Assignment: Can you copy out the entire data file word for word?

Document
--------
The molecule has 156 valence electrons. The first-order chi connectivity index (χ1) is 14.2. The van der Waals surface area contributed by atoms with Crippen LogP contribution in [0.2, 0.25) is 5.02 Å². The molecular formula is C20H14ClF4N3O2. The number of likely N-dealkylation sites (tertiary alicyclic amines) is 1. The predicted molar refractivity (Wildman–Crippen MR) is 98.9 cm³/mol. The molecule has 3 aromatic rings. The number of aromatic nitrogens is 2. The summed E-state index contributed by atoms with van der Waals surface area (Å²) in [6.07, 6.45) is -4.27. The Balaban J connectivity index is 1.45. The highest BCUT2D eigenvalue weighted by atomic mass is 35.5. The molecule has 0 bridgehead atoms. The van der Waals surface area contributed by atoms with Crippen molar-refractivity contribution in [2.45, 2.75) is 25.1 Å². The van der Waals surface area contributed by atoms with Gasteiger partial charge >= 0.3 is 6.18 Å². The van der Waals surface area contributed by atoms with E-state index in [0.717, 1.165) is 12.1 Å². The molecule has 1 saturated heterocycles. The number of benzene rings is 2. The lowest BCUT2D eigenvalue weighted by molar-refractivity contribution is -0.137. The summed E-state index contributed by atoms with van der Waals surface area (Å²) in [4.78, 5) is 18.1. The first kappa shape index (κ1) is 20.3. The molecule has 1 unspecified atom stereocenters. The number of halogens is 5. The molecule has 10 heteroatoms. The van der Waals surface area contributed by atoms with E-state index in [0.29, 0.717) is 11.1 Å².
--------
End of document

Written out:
The molecule has 156 valence electrons. The first-order chi connectivity index (χ1) is 14.2. The van der Waals surface area contributed by atoms with Crippen LogP contribution in [0.2, 0.25) is 5.02 Å². The molecular formula is C20H14ClF4N3O2. The number of likely N-dealkylation sites (tertiary alicyclic amines) is 1. The predicted molar refractivity (Wildman–Crippen MR) is 98.9 cm³/mol. The molecule has 3 aromatic rings. The number of aromatic nitrogens is 2. The summed E-state index contributed by atoms with van der Waals surface area (Å²) in [6.07, 6.45) is -4.27. The Balaban J connectivity index is 1.45. The highest BCUT2D eigenvalue weighted by atomic mass is 35.5. The molecule has 0 bridgehead atoms. The van der Waals surface area contributed by atoms with Crippen molar-refractivity contribution in [2.45, 2.75) is 25.1 Å². The van der Waals surface area contributed by atoms with Gasteiger partial charge >= 0.3 is 6.18 Å². The van der Waals surface area contributed by atoms with E-state index in [0.717, 1.165) is 12.1 Å². The molecule has 1 saturated heterocycles. The number of benzene rings is 2. The lowest BCUT2D eigenvalue weighted by molar-refractivity contribution is -0.137. The summed E-state index contributed by atoms with van der Waals surface area (Å²) in [4.78, 5) is 18.1. The first kappa shape index (κ1) is 20.3. The molecule has 1 unspecified atom stereocenters. The number of halogens is 5. The molecule has 10 heteroatoms. The van der Waals surface area contributed by atoms with E-state index in [0.29, 0.717) is 11.1 Å².